New Rochelle, NY, January 28, 2013—Over 4 million adults in the United States identify as gay, lesbian, or bisexual and approximately 700,000 identify as transgender. An NIH-sponsored investigation by the Institute of Medicine (IOM) concluded that the health status and healthcare needs of this sizable population are poorly understood and likely inadequately met. A journal is urgently needed to support, promote, and address the unique healthcare needs of each population that comprises the LGBT community, in the United States and worldwide. LGBT Health, a new peer-reviewed journal from Mary Ann Liebert, Inc., publishers (http://www.liebertpub.com) launching in fall 2013, will identify crucial LGBT healthcare needs and the means to address them, providing a much-needed authoritative source and international forum in all areas pertinent to LGBT health and healthcare services. To sign up to receive email alerts for LGBT Health, email firstname.lastname@example.org
"President Obama's commitment to the gay and lesbian communities underscores the importance of providing them with the best healthcare options – both physical health and mental health," says Mary Ann Liebert, president and CEO of Mary Ann Liebert, Inc., publishers.
Editor-in-Chief William Byne, MD, PhD, Icahn School of Medicine at Mount Sinai (New York, NY), says "The Journal will assess the healthcare needs of each population that comprises the LGBT community, and identify gaps in knowledge as well as priority areas where policy development and research are needed to achieve healthcare parity for sexual and gender minorities."
The health status and healthcare needs of the LGBT population are inadequately understood due to both the paucity of LGBT health research and the practice of mistakenly treating the LGBT population as a single entity when each letter stands for a distinct population with unique health vulnerabilities and concerns. Furthermore, the needs of each population are uniquely impacted by factors such as age, race, ethnicity, socioeconomic status, geographical region, and the stigma that continues to be associated with sexual or gender minority status.
LGBT Health will promote optimal healthcare for millions of sexual and gender minority persons worldwide by employing a specific focus on their health concerns, while maintaining the breadth needed to fully encompass the relevant biological, psychological, and social facets. LGBT research has been hampered by a lack of funding opportunities and barriers to disclosure of sexual or gender minority status due to stigma and fear of discrimination in the healthcare setting. This promising new Journal will promote greater awareness; encourage further research; improve treatment options, patient care, and outcomes; and foster increased funding in this critical field.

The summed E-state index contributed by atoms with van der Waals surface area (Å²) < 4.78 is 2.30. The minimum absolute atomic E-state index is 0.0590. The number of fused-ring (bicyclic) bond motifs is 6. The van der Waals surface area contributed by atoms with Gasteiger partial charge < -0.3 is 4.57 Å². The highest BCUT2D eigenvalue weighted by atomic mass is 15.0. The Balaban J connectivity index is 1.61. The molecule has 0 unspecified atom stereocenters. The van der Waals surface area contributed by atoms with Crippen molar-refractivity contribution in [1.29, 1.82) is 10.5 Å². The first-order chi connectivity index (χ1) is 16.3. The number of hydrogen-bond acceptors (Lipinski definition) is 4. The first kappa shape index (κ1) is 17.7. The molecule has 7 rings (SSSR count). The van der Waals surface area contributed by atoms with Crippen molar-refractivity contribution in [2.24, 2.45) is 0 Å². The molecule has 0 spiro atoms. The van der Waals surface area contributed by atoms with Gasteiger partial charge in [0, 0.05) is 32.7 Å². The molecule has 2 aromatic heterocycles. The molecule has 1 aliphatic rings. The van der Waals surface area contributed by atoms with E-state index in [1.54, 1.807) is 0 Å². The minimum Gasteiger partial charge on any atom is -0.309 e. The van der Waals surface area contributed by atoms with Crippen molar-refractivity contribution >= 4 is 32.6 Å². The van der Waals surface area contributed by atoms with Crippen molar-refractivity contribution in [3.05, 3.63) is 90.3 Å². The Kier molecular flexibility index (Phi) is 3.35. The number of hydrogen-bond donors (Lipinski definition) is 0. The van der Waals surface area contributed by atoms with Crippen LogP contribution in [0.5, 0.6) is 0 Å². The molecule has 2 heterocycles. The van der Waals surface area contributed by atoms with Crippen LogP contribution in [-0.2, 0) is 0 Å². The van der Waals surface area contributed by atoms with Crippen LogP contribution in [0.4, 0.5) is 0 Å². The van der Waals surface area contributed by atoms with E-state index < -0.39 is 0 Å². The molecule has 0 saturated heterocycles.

Editor-in-Chief Byne has gathered a distinguished multidisciplinary editorial board of internationally recognized experts with established track records in LGBT health including Bobbie A. Berkowitz, PhD, RN, Columbia University School of Nursing and Senior Vice President of the Columbia University Medical Center; Judith Bradford, PhD, The Fenway Institute (TFI); Demetre Daskalakis, MD, NYU and Gay Men's Health Crisis; Griet De Cuypere, MD, PhD, University Hospital Ghent, Belgium; Annelou de Vries, MD, PhD, VU University Medical Center in Amsterdam; Brian de Vries, PhD, San Francisco State University; Jack Drescher, MD, President, the Group for Advancement of Psychiatry; A. Evan Eyler, MD, MPH, University of Vermont College of Medicine; Louis Gooren, PhD, VU University Medical Center Amsterdam; Robert Garofalo, MD, MPH, Northwestern University Feinberg School of Medicine; Gregory M. Herek, PhD, University of California, Davis; Michael Kauth, PhD and Jillian Shipherd, PhD, LGBT Program Coordinators for Patient Care Services, Department of Veterans Affairs; Ilan Meyer, PhD, Williams Institute for Sexual Orientation Law and Public Policy, UCLA; Brian Mustanski, PhD, Northwestern University Feinberg School of Medicine; Jeffrey T. Parsons, PhD, Hunter College and the Graduate Center, CUNY; Caitlin C. Ryan, PhD, ACSW, San Francisco State University; Patricia Robertson, MD, UCSF; David Sandberg, PhD, University of Michigan; Eric Vilain, MD, PhD, Director, Center for Gender-Based Biology, UCLA; Veriano Terto, MD, PhD, Brazilian Interdisciplinary AIDS Association; Sam Winter, PhD, University of Hong Kong; and many more.
Scholarly articles from the relevant perspectives will be solicited, including population studies; basic, translational, and health services research; best practices and policies; professional training and education; and cultural competence in the delivery of healthcare to members of sexual and gender minorities from childhood through the older adult years.
Specific content areas will include healthcare disparities, barriers to healthcare, reproductive health and assisted reproduction, parenting and family concerns, physical and mental well-being, and the health and preventive services appropriate to members of each sexual or gender minority population group. Since the majority of LGBT studies to date have focused on minority communities defined by sexual orientation, research on behalf of populations defined by gender identity and gender variance will be particularly welcomed.